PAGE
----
By Robin G. Jordan
The Ministry of the Word
In this article I take a fresh look at the ministry of the Word in the Communion Office of the Reformed Episcopal Book of Common Prayer. The present book was approved in 2003 and subsequently updated in 2005. The 2003 Reformed Episcopal Prayer Book is described as based upon The Book of Common Prayer of 1662 with elements from later Prayer Books, including the 1928 Prayer Book, the 1963 Reformed Episcopal Prayer Book, and An Australian Prayer Book (1978).
In the previous article I looked at the entrance rite of the 2003 Reformed Episcopal Communion Office. I also took note of some of the problems that a “cut and paste” approach to Prayer Book revision can inadvertently create. In this approach rubrics and texts are lifted out of other Prayer Books and altered and rearranged perhaps without thought to the consequences – theological and otherwise. Those preparing the revision of the Prayer Book may also be guided by an idealized view of the church, one that is out of touch with the present day realities. They may not give thought to the varying circumstances of the congregations that will be expected to use the revised Prayer Book. They may not fully understand the material that they are borrowing from other Prayer Books or appreciate how the cultural, geographical, political, social, and theological environment of a particular church may influence such details as the rubrics of its Prayer Book.
In the 2003 Reformed Episcopal Communion Office the Collect for the Queen where it used and the Collect of the Day mark the transition from the entrance rite to the ministry of the Word. The Collect of the Day serves as the conclusion of the entrance rite and the introduction of the ministry of the Word. The 2003 Reformed Episcopal Communion Office differs from the 1662 Communion Office in that it provides only a single Collect for the Queen for use in the Dominion of Canada. Presumably it may also be used in the Dominion of Newfoundland and other countries where the Queen is the constitutional head of State. The seeming limitation of its use to Canada suggests that the compilers of the 2003 Reformed Episcopal Prayer Book were not familiar with the Dominion status of these countries. The 1662 Communion Office, on the other hand, provides two Collects for the Queen. The priest may read one or the other. This difference is not significant except perhaps for loyal subjects of the Queen.
The Reformed Episcopal Communion Office adds an Old Testament Lesson and a Gradual Psalm or canticle to the ministry of the Word. This addition is a departure from 1662 Communion Office which has only two Scripture readings—the Epistle and the Gospel. The addition of the Old Testament Lesson and the Gradual Psalm or canticle, however, is warranted. It is a recovery of an ancient practice for which the compilers of the 2003 Reformed Episcopal Prayer Book should be commended. It also enables the congregation to hear a reading from the Old Testament and the Book of Psalms which the congregation might otherwise not likely hear on Sunday or at any other time during the week. While some Reformed Episcopal churches may have a service of Morning Prayer before their weekly celebration of the Holy Eucharist, very few members of their congregations are going to attend two church services on Sunday morning.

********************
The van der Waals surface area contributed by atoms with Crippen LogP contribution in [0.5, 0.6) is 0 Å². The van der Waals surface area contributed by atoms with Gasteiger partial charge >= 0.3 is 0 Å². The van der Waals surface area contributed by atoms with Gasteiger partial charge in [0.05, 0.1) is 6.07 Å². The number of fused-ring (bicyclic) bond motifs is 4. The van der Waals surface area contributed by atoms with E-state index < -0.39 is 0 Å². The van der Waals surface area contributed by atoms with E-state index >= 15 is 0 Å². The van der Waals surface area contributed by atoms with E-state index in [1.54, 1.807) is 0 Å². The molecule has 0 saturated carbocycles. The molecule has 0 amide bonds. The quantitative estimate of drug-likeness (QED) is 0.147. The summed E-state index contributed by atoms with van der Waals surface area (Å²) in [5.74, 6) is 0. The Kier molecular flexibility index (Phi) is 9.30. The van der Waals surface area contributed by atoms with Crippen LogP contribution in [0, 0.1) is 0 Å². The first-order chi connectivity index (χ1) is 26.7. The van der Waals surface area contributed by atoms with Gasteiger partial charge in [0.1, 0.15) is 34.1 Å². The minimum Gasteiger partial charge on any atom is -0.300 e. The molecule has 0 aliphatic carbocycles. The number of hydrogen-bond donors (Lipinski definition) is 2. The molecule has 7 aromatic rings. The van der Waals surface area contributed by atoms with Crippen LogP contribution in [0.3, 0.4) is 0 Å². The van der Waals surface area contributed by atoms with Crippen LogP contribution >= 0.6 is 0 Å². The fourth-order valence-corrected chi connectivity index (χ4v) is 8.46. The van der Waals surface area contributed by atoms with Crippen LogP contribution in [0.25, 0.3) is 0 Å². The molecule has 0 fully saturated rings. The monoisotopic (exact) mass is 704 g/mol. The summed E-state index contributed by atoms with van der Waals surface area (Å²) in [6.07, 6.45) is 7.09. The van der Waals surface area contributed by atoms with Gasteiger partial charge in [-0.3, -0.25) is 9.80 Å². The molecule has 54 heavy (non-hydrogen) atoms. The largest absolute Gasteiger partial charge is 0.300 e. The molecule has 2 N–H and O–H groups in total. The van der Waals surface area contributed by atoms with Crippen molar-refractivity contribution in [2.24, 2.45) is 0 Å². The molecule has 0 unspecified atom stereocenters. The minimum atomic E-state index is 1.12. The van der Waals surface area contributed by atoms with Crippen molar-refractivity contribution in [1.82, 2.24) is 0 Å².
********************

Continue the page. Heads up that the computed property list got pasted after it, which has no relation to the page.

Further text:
With the changes in church attendance patterns in this century, it is surprising if members of their congregations attend one church service every Sunday. Except in those churches which do not have a priest of their own and must share a priest with one or more other churches, the service that they are likely to attend is the church’s weekly celebration of the Holy Communion due to emphasis placed upon the Holy Eucharist as the central service of Sunday in mainline churches since the mid-twentieth century.
The addition of an Old Testament Lesson and a Gradual Psalm or canticle to the Reformed Episcopal Communion Office is a reminder that for Anglicans the canonical books of both the Old and New Testaments are authoritative in matters of faith and practice (Article 6). Anglicans do not believe that the Old Testament is contrary to the New: “for both in the Old and New Testament everlasting life is offered to Mankind by Christ, who is the only Mediator between God and Man, being both God and Man. Wherefore they are not to be heard, which feign that the old Fathers did look only for transitory promises. Although the Law given from God by Moses, as touching Ceremonies and Rites, do not bind Christian men, nor the Civil precepts thereof ought of necessity to be received in any commonwealth; yet notwithstanding, no Christian man whatsoever is free from the obedience of the Commandments which are called Moral” (Article 7).
The Old Testament Lesson may be concluded with the words, “Here endeth the lesson” or the versicle and response, “This is the Word of the Lord; Thanks be to God.”
In my own ministry I have discovered that when a reader concludes a Scripture reading with the words, “Here endeth the lesson,” the congregation will automatically respond, “Thanks be to God,” as they have become so accustomed to a versicle and response at the end of Scripture readings from the time that they attended an Episcopal church. This tickles me every time because if you think about what they are saying, it is that they are glad the Scripture reading has ended. They may not realize it but that is how it may across to first time guests who do not have a liturgical church background. The versicle and response at the end of the Old Testament Lesson is definitely a welcome addition to the service.